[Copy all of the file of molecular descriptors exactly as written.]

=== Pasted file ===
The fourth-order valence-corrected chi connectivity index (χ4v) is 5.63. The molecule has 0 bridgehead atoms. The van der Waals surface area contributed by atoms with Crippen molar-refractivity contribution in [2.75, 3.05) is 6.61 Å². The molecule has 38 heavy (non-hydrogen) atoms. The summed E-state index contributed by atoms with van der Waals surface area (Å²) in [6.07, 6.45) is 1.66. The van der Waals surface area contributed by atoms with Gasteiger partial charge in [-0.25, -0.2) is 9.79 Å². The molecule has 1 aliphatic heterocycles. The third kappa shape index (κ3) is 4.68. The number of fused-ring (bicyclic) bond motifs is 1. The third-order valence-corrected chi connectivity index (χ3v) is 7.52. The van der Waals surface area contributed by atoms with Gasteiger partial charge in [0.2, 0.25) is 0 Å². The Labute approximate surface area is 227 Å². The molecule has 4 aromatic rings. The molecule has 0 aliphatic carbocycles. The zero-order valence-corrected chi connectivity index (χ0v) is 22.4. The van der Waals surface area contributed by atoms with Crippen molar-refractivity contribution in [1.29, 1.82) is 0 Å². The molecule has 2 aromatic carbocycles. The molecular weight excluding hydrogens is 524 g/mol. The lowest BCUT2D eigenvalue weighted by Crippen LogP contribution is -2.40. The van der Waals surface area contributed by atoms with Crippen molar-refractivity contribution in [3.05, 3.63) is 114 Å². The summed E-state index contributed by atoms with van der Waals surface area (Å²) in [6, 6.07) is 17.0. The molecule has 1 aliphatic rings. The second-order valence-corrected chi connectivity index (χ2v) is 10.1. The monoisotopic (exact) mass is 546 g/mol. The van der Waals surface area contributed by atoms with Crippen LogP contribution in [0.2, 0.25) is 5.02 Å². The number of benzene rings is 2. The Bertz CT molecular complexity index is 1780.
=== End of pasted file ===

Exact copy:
The fourth-order valence-corrected chi connectivity index (χ4v) is 5.63. The molecule has 0 bridgehead atoms. The van der Waals surface area contributed by atoms with Crippen molar-refractivity contribution in [2.75, 3.05) is 6.61 Å². The molecule has 38 heavy (non-hydrogen) atoms. The summed E-state index contributed by atoms with van der Waals surface area (Å²) in [6.07, 6.45) is 1.66. The van der Waals surface area contributed by atoms with Gasteiger partial charge in [-0.25, -0.2) is 9.79 Å². The molecule has 1 aliphatic heterocycles. The third kappa shape index (κ3) is 4.68. The number of fused-ring (bicyclic) bond motifs is 1. The third-order valence-corrected chi connectivity index (χ3v) is 7.52. The van der Waals surface area contributed by atoms with Gasteiger partial charge in [0.2, 0.25) is 0 Å². The Labute approximate surface area is 227 Å². The molecule has 4 aromatic rings. The molecule has 0 aliphatic carbocycles. The zero-order valence-corrected chi connectivity index (χ0v) is 22.4. The van der Waals surface area contributed by atoms with Crippen molar-refractivity contribution in [1.29, 1.82) is 0 Å². The molecule has 2 aromatic carbocycles. The molecular weight excluding hydrogens is 524 g/mol. The lowest BCUT2D eigenvalue weighted by Crippen LogP contribution is -2.40. The van der Waals surface area contributed by atoms with Crippen molar-refractivity contribution in [3.05, 3.63) is 114 Å². The summed E-state index contributed by atoms with van der Waals surface area (Å²) in [6, 6.07) is 17.0. The molecule has 1 aliphatic rings. The second-order valence-corrected chi connectivity index (χ2v) is 10.1. The monoisotopic (exact) mass is 546 g/mol. The van der Waals surface area contributed by atoms with Crippen LogP contribution in [0.2, 0.25) is 5.02 Å². The number of benzene rings is 2. The Bertz CT molecular complexity index is 1780.